Health professionals' emotional reactions to the COVID-19 pandemic range from numbness, anxiety, fear, and rapid shifts to survivor guilt, helplessness, and feelings of detachment. Here: Stress management tactics and what to expect today and beyond.
Psychiatric disorders do not affect all individuals who have experienced a disaster. However, they are at increased risk for distress behaviors that have equally significant and chronic consequences.
Several factors can influence psychiatric risks after disasters and mass public health emergencies. The nature of the event can contribute at both individual and community levels. Small-scale or localized events (eg, aviation disaster, mass shooting) may be time-limited; others (such the aftermath of a hurricane, ongoing terrorism or a pandemic)-may persist over a longer period. The resulting number of deaths, severity of injuries and illness, and property destruction, as well as the size of the affected geographic area and level of social destruction, can influence how at-risk individuals and communities fare. A history of psychiatric disorder or trauma potentially increases psychiatric risks. The prevalence of major depressive disorder, PTSD, and substance abuse is increased in communities that have experienced traumatic events. The most commonly reported symptoms after a disaster or mass public health emergency are sleeplessness, anxiety, depression, and constant, overwhelming bereavement.
People experience a spectrum of reactions as a result of trauma. These may include loss of family members, friends, pets, home, work; direct or indirect injuries that may be physical or psychiatric; displacement because of evacuation or inability to evacuate; feelings stemming from the actual event; frustrations from response and recovery efforts; disruptions of their lives and communities; and overall chaos.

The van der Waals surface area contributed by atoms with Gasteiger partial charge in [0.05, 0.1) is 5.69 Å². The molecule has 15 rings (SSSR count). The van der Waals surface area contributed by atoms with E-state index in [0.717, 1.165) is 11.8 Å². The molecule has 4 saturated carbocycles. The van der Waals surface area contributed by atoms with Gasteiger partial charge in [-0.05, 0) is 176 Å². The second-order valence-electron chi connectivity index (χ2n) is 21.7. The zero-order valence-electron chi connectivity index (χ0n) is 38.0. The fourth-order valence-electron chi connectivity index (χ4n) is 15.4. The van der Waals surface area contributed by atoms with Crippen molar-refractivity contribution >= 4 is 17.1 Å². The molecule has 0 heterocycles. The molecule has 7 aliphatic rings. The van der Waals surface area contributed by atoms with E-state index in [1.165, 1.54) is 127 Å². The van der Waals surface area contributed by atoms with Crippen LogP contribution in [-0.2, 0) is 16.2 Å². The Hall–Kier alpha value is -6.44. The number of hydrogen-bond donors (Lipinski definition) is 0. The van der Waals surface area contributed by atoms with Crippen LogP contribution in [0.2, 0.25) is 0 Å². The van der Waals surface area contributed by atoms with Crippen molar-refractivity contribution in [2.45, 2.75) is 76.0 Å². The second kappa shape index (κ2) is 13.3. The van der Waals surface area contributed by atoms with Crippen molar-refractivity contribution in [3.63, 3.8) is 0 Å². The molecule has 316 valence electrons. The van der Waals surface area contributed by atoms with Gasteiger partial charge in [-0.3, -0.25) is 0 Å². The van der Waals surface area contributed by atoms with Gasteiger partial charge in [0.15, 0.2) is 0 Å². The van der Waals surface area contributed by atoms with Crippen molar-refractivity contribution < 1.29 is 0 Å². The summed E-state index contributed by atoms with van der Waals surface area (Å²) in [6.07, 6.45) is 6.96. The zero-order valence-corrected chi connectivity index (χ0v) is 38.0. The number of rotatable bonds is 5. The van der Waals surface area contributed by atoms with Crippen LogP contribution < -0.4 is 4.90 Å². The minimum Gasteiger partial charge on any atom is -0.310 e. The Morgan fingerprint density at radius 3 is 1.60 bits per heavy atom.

For many patients, stress may not be directly related to the event itself but rather to post-event chaos. Stress reactions may result in physical symptoms, such as nausea, GI distress, sweating, shivering, faintness, dizziness, muscle tremors, weakness, elevated blood pressure, elevated heart and respiration rates, uncoordinated movements, feeling overwhelmed, extreme fatigue, exhaustion, headache, and narrowed visual field. In a pandemic, this may be especially pronounced especially with respiratory and GI symptoms.
Emotional reactions include numbness, anxiety, fear, rapid shifts, guilt, survivor guilt, exhilaration, survivor joy, anger, sadness, helplessness, feelings of detachment, feeling unreal, disorientation, feeling out of control, denial, constriction of feelings, strong identification with victims. To mitigate further self-trauma, licensure and credentialing represent an important medicolegal challenge for psychiatrists who do disaster work. Know the requirements of the state where you will be doing the volunteer work. The American Psychiatric Association can provide information regarding licensure in disasters as well as the local state medical authority.